The city’s street and sidewalks use code offers detailed information and diagrams related to mobile food vending (§15.17). The regulations require permitting through the Department of Transportation (§15.17.005) and outline standards for mobile vending in the stadium area (§15.17.050), on public sidewalks and in plazas (§15.17.100), from a curb space (§15.17.120), and from a public place ($15.70.130) These standards include curb setbacks, providing for safe pedestrian passage including ADA compliance, maintaining public place conditions (§15.17.152)and distance requirements from brick-and-mortar business and parks.
The city’s municipal code highlights a green building standard. It states that buildings must comply with the green building standard (§23.58D.002).
The city’s municipal code presents street and land-use design requirements to allow for green stormwater infrastructure. It supports the design of curb setbacks for green stormwater infrastructure (§15.06.050), presents a requirement option for “planned community developments” (§23.49.036), and allows green infrastructure in restricted setbacks for properties in both commercial districts (§23.47A.014.G.9) and master planned communities (§23.75.140.J.9). The municipal code also outlines the principles of “planned residential development” including promoting green stormwater infrastructure and mitigating impact in environmentally sensitive areas (§23.44.034).
The city's land use code includes a Green Factor measurement, a model that promotes green stormwater infrastructure by improving the quality of landscaping in new developments, including multifamily residential buildings (§23.86.019). And it includes Green Street regulations, which create a high-quality open space by having trees and landscaping while also being pedestrian orientated. The downtown Green Street improvements offer funding incentives by providing developers who constructed a green street with an increased floor-area-ratio.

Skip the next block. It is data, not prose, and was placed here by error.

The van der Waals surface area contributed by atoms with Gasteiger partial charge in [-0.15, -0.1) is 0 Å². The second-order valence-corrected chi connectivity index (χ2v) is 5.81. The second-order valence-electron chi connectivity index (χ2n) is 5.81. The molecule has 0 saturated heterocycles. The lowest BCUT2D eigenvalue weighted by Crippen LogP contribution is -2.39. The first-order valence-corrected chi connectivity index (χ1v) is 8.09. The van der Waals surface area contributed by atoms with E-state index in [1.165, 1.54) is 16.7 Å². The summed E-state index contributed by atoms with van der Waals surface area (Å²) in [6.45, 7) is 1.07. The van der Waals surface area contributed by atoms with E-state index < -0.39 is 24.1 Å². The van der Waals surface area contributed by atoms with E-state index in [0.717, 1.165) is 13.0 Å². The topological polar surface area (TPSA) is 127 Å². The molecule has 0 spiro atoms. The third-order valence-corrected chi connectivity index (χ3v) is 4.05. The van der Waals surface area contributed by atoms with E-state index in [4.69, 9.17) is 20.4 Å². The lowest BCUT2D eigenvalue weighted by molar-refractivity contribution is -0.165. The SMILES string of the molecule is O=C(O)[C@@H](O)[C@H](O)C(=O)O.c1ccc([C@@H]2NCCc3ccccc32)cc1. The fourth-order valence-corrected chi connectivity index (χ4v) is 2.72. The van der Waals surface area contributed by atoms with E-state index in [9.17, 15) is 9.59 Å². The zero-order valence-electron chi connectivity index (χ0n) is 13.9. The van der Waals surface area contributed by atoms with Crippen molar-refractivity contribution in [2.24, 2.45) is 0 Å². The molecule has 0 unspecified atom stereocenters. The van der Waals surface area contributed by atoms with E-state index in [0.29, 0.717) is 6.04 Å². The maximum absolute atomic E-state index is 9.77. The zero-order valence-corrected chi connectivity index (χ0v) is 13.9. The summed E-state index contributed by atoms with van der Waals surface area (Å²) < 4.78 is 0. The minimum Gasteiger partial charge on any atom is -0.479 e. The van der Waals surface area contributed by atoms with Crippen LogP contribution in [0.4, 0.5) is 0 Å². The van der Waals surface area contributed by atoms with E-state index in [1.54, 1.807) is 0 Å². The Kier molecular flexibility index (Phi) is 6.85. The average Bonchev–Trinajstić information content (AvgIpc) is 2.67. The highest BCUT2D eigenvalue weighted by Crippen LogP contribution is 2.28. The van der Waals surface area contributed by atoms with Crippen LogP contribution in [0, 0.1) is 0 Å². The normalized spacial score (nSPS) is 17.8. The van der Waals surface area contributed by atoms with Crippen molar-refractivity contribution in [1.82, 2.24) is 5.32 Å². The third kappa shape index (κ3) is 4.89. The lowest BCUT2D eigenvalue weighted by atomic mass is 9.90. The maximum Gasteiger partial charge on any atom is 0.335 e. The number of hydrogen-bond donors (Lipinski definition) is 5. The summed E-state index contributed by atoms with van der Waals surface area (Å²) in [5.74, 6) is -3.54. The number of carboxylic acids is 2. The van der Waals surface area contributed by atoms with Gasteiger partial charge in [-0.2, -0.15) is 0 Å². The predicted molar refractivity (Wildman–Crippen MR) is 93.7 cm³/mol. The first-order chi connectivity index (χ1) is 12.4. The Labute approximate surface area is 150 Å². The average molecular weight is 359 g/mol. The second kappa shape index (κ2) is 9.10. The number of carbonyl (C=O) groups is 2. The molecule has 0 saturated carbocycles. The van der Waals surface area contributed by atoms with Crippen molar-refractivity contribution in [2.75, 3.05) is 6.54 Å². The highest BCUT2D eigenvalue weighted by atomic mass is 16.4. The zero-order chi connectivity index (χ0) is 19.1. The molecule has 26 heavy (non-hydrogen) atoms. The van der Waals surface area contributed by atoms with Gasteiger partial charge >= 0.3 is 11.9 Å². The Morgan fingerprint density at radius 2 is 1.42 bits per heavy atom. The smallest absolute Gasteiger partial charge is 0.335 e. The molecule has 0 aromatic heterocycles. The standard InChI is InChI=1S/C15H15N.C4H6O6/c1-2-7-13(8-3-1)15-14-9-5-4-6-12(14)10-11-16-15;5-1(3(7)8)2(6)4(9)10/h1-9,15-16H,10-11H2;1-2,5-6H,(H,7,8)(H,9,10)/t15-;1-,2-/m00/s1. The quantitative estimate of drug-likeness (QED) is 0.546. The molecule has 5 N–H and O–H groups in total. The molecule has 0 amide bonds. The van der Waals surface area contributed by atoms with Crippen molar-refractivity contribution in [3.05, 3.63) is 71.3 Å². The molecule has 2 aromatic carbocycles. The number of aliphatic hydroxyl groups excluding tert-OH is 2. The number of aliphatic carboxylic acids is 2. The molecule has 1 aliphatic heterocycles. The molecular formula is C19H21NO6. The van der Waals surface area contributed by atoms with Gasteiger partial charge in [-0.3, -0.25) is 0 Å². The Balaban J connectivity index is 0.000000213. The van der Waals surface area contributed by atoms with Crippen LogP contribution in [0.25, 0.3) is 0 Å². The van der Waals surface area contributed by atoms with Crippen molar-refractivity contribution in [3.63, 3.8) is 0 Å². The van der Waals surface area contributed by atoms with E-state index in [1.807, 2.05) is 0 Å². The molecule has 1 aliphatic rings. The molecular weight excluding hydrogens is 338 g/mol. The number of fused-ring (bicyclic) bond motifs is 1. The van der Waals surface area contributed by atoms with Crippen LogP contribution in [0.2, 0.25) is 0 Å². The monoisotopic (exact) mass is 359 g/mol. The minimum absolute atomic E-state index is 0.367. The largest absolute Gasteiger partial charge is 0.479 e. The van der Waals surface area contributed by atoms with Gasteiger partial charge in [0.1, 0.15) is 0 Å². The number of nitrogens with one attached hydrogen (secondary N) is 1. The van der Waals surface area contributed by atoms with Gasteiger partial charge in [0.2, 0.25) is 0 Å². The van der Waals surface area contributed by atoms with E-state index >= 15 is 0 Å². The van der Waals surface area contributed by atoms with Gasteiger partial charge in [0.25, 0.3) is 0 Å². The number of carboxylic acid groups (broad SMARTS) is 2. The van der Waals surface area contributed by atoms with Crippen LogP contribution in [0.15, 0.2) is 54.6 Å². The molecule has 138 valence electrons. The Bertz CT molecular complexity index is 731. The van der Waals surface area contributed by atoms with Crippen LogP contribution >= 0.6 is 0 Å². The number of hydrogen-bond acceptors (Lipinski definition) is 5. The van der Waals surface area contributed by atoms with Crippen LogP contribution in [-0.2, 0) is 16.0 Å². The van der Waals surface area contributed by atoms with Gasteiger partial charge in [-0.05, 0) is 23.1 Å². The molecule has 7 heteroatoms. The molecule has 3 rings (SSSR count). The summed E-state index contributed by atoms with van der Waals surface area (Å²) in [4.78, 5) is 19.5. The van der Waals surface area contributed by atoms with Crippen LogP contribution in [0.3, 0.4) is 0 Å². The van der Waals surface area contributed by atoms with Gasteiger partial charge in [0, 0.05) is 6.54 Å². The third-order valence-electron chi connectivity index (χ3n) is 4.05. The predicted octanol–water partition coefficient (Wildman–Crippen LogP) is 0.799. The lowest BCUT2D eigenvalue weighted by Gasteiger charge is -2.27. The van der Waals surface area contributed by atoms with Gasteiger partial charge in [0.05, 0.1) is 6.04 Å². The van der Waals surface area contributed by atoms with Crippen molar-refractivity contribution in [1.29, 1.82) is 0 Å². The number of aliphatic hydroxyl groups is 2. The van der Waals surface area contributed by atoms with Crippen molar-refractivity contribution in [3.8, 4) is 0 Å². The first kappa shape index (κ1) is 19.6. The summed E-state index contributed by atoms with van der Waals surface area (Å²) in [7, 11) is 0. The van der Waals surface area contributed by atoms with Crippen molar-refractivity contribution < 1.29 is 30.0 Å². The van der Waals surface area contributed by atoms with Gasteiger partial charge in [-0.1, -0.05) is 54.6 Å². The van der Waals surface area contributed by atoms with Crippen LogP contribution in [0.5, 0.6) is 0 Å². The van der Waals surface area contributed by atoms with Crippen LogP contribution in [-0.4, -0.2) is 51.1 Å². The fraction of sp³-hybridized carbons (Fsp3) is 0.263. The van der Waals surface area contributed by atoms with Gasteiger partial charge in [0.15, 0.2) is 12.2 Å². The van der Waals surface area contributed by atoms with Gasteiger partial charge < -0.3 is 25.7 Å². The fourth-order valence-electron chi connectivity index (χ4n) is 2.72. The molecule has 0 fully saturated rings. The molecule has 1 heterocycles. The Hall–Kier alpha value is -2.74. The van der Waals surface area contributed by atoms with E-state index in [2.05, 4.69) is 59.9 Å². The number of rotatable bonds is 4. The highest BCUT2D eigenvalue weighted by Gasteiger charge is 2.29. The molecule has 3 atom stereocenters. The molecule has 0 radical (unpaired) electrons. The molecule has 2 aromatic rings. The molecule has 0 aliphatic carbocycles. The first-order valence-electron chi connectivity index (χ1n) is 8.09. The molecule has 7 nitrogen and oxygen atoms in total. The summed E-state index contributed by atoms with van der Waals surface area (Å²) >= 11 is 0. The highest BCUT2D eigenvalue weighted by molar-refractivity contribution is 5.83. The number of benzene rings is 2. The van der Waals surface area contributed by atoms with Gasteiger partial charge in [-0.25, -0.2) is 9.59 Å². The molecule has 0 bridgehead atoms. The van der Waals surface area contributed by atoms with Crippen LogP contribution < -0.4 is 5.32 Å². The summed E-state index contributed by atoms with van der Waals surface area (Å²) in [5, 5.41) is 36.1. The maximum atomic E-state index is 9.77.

The city’s codified ordinances establish a landmarks preservation board, designation and design review processes, and specific regulations for seven landmark districts (Chapters 25.12 to 25.30). A table of historic landmarks is included in Chapter 25.32.
The city’s land use code permits home occupations by right, subject to use-specific standards (§23.42.050). Home occupations must comply with location and space, delivery, customer, parking, dwelling modification, storage, sign, employee, and nuisance standards (§23.42.050).
The ordinance includes home-based daycare standards (§§23.42.050.D, F.1, H, & L).
The city’s land use code permits multiple types of marijuana-related uses by right, subject to use-specific standards (§23.42.058). It defines “marijuana activity, major” to include nonresidential production, processing, and selling of marijuana and marijuana-infused products (§23.84A.025).
Its use-specific standards for major marijuana activities address zoning district use-permissions; state licensure; separation from schools, playgrounds, childcare centers, arcades, libraries, public parks, transit centers, recreation facilities, and other marijuana-related uses.
The city’s business licensing code includes additional application and operational requirements for marijuana processors, producers, and retailers (§6.500).
The city’s land use code includes multiple types of policy-driven off-street parking requirements. It exempts most uses in downtown districts from minimum off-street parking requirements (§23.40.019). It establishes maximum parking requirements for select uses in specific districts (§23.54.015.C). And it authorizes parking reductions for landmark structures, shared parking facilities, transit proximity, cooperative parking, and car share programs (§23.54.020).